Every important economic development sounded preposterous before it became reality. Thirty-dollar oil in 2016? Years of quantitative easing with hardly a whiff of inflation? An entire generation shunning TV?
It's obvious that breakthroughs defy conventional wisdom. "And yet we keep making the same mistake" when predicting the future, former Google CEO Eric Schmidt writes in his book How Google Works. It's hard to let go of conventional wisdom when anticipating breakthroughs, because conventional wisdom seems like a set of unbreakable laws.
Schmidt writes how companies can overcome this trap:
The question to ask isn't what will be true, but what could be true. Asking what will be true entails making a prediction, which is folly in a fast-moving world. Asking what could be true entails imagination: What thing that is unimaginable when abiding by conventional wisdom is in fact imaginable?
This is a great way to think about the financial industry, which is being upended at every corner at a faster pace than perhaps any time in history.
It's impossible to say what the industry will look like in 10-20 years. But I can imagine two big ways it could change.
Conventional wisdom: Individual investors are dumb-money amateurs.
What could be true in the future: New generations of experience mean most people start making better decisions.
Most people invest to fund retirement. But before 30 years ago, retirement meant a combination of Social Security, private pensions, moving in with your kids, and working until you died. The expectation that everyone needs to, and is responsible for, investing their own money is a young concept. The 401(k) didn't exist until 1978, and wasn't popular until the late 1980s. The Roth IRA is four years younger than Amazon.com.
The fact that mass-scale investing is young – no more than a generation old – could explain why individual investors routinely make such awful investing decisions. Unlike advice on how to get a job or raise a kid, investing has had little generational knowledge transfer, because older generations never invested on their own like today's workers do.
But that's changing. The baby boomers have invested for most of their lives and shown their kids exactly how to screw up. The optimist in me thinks those kids learned something and will make better investing decisions than their parents.
It's low probability, because investing is and always will be emotional. But I can imagine looking back at this age of bad investing decisions as an awkward transitionary stage between retirement schemes, rather than an innate feature of individual investors.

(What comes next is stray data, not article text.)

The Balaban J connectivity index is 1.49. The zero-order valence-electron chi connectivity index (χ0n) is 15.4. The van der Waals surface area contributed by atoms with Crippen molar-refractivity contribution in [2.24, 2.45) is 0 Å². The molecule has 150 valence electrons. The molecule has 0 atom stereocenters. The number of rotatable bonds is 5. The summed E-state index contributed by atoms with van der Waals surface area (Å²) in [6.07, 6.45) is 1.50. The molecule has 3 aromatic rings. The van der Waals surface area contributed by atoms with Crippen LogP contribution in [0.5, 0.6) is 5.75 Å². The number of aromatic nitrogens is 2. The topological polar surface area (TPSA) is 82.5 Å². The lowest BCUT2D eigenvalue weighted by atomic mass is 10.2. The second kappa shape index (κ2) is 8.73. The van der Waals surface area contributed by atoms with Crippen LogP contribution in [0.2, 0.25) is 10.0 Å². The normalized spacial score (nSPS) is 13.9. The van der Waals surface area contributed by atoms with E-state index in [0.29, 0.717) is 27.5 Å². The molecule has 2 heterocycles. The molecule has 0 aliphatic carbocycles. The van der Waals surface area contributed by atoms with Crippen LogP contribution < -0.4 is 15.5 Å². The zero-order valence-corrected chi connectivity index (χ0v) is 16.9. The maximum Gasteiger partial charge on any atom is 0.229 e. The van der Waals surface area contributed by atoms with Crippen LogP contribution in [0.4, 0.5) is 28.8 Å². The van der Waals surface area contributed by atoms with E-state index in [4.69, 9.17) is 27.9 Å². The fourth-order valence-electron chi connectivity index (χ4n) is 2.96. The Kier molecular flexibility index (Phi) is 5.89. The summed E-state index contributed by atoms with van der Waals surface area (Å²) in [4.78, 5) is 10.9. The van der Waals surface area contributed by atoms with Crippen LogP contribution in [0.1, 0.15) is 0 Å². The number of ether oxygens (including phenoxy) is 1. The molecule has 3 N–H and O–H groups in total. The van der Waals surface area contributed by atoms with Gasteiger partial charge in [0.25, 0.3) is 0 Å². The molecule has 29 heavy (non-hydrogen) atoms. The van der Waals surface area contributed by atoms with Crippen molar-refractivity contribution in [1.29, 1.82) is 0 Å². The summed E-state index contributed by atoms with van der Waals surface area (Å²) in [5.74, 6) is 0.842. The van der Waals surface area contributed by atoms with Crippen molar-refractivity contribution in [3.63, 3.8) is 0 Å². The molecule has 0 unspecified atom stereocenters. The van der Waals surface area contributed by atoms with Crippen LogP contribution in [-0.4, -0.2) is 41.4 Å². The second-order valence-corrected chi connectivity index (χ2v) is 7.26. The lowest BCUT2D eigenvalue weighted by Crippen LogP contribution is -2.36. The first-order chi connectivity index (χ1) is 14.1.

Conventional wisdom: Financial professionals make inordinate amounts of money.
What could be true in the future: It becomes just another professional job, like accounting or engineering.
Forbes tracks the top-25 highest-earning hedge fund managers each year. Average pay was $972 million in 2014. "The lowest earning hedge fund managers on our list made $280 million last year" it writes. For comparison, Baltimore's annual K-12 education budget is $1.3 billion. The guy who blew up AIG was paid almost $400 million, then retired on a $1 million-a-month consulting contract. I'd be shocked if an employed scientist has ever earned a tenth as much.
Those are extremes, but high pay is a feature throughout the industry. Median financial sector pay is $78,620 a year according to the Bureau of Labor Statistics, or 57% higher than the median wage in all industries for those with a bachelor's degree.
Warren Buffett once said of financial workers:
They work hard, they're bright, but they don't work that much harder or are that much brighter than somebody that is building a dam some place, or a whole lot of other jobs.
The reason financial professionals make a lot of money is complex, but probably centers on four points:
- Customer ignorance of fees.
- Regulatory advantages at large institutions.
- High barriers to entry protecting incumbents.
- Success of first-movers inflating the expectations of current customers.
All of these could erode. Some are already.
Vanguard alone is now significantly larger than the entire hedge fund industry. New trading rules mean Wall Street banks are laying off workers at a ferocious pace. The explosion of ETFs means fund fees now round to zero – Goldman Sachs just launched an actively managed fund that charges 0.09%.
Middlemen will always do well in an industry where trillions of dollars collide with dopamine and poor education. But the amount of new competition infiltrating the investing world is huge. In the past, financial products competed by promising the highest returns. Today, they compete by promising the lowest fees.
I can imagine world where a tiny few financial entrepreneurs make fortunes, great minds earn no more than doctors, and most of the industry either sees their wages revert to the nationwide average or have their jobs eliminated entirely.
Until then, business as usual.